The classification of fire resistance of materials and structural assemblies is generally determined by tests. Standardized fire resistance tests have traditionally been used for structural assemblies and structural components. These tests, which include furnace exposure tests and direct fire / burner exposure tests, are described here:
Furnace exposure test:
Furnace exposure test is entailed to subject the structural assembly of the equipment with Temperature-time graph. The cause in equipment or components is verified by changing the temperature by regulating the furnace fuel and air flow rates.
The temperature-time curves adopted by the International Standards Organizations (ISO 834, 1975), the American Society for Testing and Materials (ASTM E-119, 1983), and the British Standards Institution (BS 476-1972).
Two important complications inherent in the use of standard temperature-time exposures are:
- differences between the anticipated enclosure fire temperature development and the furnace temperature-time curve
- furnace heat fluxes on the test assembly depend on other factors besides furnace gas temperature.
The successful fire resistance is based on either excessive heat transmission or structural failure. Excessive heat transmission is measured in terms of the temperature of the unexposed side of the assembly. The structural failure is measured by the specified maximum acceptable temperature.
The following correlations are intended to provide estimates of the expected fire resistance measured in furnace exposure tests with different types of exposed structures. A more complete set of correlations and standard calculation methods for fire barrier assemblies made of either structural steel, various forms of concrete, masonry, or timber and wood, has been compiled by ASCE and SFPE (1995).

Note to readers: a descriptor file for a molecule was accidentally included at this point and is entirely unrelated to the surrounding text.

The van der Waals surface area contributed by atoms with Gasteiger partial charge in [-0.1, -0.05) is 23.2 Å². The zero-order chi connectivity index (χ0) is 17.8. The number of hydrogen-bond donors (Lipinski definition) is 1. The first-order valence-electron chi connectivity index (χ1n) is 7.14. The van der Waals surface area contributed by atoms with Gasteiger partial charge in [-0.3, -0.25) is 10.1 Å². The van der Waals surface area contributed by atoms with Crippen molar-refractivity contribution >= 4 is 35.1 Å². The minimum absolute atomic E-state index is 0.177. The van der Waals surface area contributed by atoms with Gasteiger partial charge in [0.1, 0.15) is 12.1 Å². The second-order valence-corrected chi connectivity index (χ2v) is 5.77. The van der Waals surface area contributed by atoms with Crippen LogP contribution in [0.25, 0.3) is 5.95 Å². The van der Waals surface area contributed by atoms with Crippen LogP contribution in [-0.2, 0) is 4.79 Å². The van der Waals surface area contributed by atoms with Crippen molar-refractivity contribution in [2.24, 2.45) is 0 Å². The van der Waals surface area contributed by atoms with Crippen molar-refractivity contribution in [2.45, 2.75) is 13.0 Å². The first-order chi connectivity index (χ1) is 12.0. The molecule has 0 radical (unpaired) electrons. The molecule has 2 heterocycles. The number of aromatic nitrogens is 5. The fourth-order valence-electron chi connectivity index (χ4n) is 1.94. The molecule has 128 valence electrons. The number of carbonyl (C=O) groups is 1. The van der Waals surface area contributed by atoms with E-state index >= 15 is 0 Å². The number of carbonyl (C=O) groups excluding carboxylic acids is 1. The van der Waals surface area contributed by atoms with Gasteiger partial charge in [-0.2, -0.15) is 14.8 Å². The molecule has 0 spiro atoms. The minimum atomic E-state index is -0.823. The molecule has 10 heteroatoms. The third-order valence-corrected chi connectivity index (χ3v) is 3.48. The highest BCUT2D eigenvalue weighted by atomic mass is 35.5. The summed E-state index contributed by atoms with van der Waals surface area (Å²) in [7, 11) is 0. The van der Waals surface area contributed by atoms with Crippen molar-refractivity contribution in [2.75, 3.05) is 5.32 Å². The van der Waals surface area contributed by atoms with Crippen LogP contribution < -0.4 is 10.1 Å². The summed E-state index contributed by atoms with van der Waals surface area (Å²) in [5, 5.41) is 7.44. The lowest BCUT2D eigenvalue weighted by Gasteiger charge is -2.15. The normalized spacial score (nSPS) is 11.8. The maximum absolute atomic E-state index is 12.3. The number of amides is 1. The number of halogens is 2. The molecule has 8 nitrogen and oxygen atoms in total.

Steel columns – Unprotected steel columns have been found to have furnace endurance times proportional to (W/D)n, where W is column weight per unit length (Ms/L), D is the heated perimeter of a column section, and n is an exponent equal to 0.7 for W/D < 10 lb/ft-in, and to 0.8 for W/D > 10 lb/ft-in.
Steel beams – The fire resistance of steel beams has been found to vary with the parameter.
h(W/D + 0.6)
where h is the thickness of a particular spray-applied insulation (in), W is the weight of the beam per lineal foot (lb/ft), and D is the exposed perimeter of the beam cross-section (in).
Concrete slabs – The fire endurance of concrete walls and floor slabs depends upon the wall/slab thickness, type of aggregate, steel reinforcing properties, the applied load, and the type of restraints. Fleischmann (1995) has reviewed the analytical and empirical methods for evaluating these effects.
Wood structures – The fire resistance of an exposed wood structure is limited by the rate of wood charring since the char has essentially no load-bearing capacity. According to White (1995), charring occurs when the heated wood temperature reaches about 290 ◦C (554 ◦F), and there is a steep temperature gradient in the uncharred wood. Therefore, most of the uncharred wood remains cool enough to retain its original strength.
High-intensity fire resistance test:
ASTM P-191 (1986) describes a high-intensity fire test for structures (columns, beams, and walls) exposed to hydrocarbon liquid pool fires. A total heat flux of 173 ± 8 kW/m2 (15.2 ± 0.7 Btu/sec-ft2) must be reached in five minutes and maintained for the duration of the test. This heat flux is supposed to be generated with a gas temperature of 927 to 1260 ◦C (1700 to 2300 ◦F) and a gas velocity of 10 m/s (33 ft/s).
A variety of other high-intensity fire resistance tests are used for special equipment such as flammable liquid piping components. Some of these tests involve burner flames, others involve pool fires or jet flames.